Combating child marriage in Azraq Refugee Camp

Child Marriage: a neglected tragedy

Written by George Mghames, Communications Specialist at World Vision Syria Response, Jordan

What are the first thoughts that come to your mind whenever you think of war? Destruction, death, displacement? They are all correct, but how many times did you think of the indirect consequences of conflict, such as child marriage? Child marriage occurred in Syria before the crisis–13 percent of girls under 18 were married in 2011. But now, 10 years into the conflict, child marriage has increased alarmingly. Almost all the girls and boys World Vision talked to last summer knew someone who had been forced into early marriage or they, themselves, were married as children[1].

Child marriage is a serious threat to the lives and future of young girls and boys. It violates their rights, denies them of their childhoods, interrupts their education, exposes their health, and limits their opportunities. A range of causes contributes to child marriage among the Syrian refugee population, including poverty, the lack of educational opportunities, patriarchy and gender inequalities, inadequate implementation of the law, and concerns about violence. The Syrian crisis dramatically increased all these factors over the last decade which incentivised a peak in early marriage for Syrian refugees across all regions to which they fled. Sometimes, parents could not see any other option to make sure their children are safe and fed.

After meeting hundreds of Syrian refugees in Lebanon and Jordan, the one thing most Syrian refugee parents or caregivers have in common is the lack of access to information and awareness messages around the terrible risks of child marriage. I cannot but imagine how much of a difference the situation would have been for many Syrian girls and boys if more effort was put into shedding the light on the risks and effects – in the long and short term – that children face when forced into early marriage. Parents would have chosen differently.

For example, girls who are now supposed to be in school, learning and preparing for a better future, are now facing an immense threat to their health because of premature childbirth. “I got married when I was just 15. I got pregnant and gave birth, but my daughter died. She did not survive because I had an infection. I was not able to get pregnant again for the following four years,” says Soha with a sad voice. Other girls are left with immense responsibilities from a very young age just because of old traditions. “My husband was my relative. I got married when I was 16 years old. I was at a young age and carried the responsibility of being married, washing, cleaning, and taking care of several children,” says Mariam.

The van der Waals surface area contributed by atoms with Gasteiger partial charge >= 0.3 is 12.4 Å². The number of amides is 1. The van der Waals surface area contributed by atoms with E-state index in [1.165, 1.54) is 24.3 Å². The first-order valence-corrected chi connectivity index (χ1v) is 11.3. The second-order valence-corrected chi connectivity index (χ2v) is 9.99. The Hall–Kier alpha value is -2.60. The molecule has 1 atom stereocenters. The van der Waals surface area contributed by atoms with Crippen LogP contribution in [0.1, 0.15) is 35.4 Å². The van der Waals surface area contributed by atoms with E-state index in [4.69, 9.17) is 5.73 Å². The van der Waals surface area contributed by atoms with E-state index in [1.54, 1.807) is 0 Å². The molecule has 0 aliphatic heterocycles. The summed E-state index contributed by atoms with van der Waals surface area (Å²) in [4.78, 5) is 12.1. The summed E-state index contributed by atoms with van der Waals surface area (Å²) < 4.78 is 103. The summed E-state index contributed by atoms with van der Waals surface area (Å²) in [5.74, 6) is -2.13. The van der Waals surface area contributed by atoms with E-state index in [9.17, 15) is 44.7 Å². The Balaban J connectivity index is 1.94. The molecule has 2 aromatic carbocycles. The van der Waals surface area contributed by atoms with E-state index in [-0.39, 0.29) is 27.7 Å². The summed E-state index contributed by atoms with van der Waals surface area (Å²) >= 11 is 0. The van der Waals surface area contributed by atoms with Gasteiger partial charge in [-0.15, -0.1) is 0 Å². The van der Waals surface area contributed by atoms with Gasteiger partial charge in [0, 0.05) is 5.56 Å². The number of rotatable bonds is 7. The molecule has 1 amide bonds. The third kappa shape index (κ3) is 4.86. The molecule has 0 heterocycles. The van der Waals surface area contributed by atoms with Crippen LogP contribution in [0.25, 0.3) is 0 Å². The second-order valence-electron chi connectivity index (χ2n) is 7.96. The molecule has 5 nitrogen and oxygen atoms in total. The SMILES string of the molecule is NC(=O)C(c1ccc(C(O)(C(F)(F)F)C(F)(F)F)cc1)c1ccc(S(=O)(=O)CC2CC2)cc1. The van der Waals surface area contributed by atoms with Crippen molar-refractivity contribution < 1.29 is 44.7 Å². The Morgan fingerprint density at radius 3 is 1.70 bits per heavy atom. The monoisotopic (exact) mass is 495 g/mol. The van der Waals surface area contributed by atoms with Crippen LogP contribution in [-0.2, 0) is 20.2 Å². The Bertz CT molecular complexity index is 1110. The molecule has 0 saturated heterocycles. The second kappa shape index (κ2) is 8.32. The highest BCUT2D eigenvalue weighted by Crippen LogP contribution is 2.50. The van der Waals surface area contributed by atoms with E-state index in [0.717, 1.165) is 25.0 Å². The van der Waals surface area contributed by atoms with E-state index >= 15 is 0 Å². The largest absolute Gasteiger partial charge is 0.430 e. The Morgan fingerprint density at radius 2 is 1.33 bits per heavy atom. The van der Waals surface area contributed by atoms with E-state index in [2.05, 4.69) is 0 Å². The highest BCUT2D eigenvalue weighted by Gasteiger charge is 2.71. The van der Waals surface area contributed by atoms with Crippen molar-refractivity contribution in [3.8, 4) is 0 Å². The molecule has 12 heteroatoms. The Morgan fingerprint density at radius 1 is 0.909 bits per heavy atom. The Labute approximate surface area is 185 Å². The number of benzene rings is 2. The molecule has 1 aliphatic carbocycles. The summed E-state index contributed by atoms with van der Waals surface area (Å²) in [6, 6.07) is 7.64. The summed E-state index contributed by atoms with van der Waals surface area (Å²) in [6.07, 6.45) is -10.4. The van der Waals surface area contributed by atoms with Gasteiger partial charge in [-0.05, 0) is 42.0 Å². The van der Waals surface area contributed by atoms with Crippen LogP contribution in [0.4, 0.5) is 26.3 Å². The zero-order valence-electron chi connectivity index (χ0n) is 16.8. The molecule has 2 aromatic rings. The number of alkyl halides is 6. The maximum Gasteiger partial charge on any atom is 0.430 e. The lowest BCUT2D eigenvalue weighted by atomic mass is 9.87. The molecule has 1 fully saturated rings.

Whenever we mention child marriage, we always think of little girls but tend to forget that this is also occurring with young boys. They are forced to abandon their dreams to work and care for a family at an age they need someone to take care of them. “Early marriage destroyed my future. I lost my childhood. I do not recall having a childhood. I had to leave everything behind including my friends to start a family,” says Ahmad who got married at 14. As for Fadi, getting married at a young age destroyed his ambition for a better future. “I got married when I was 17 and I had to provide for my family with a low income. Education is everything to me, one must study to build their future and life,” he says.

Child marriage forced thousands of children to give up on their childhoods and their dreams to handle the responsibility of raising a family with little or no income, thus having more children born in fragile environments and poor conditions.

On the bright side, most of the child marriage victims I met understood the risks and consequences of child marriage after going through it and do not want their children to go through what they did. Nevertheless, a joint effort between governments, humanitarian organizations, and civil society is needed to put together a solid strategy to tackle child marriage and hopefully end it one day.

Between 20 May and 19 June, the World Vision Syria Response office took part in the Global Just Married social mobilization campaign. The campaign aimed to raise awareness of Syrian Refugee parents, caregivers, and community members living in Azraq camp in Jordan on the negative effects of child marriage on their children along with sharing global and local social media posts. World Vision Syria Response was able to reach 500 caregivers through the delivery of awareness messages on WhatsApp and reached over 50 families inside the camp with face to face messages through volunteers. Just married campaign was also well appraised by World Vision partners working inside Azraq Refugee camp.

Our hope will always remain to end child marriage one day!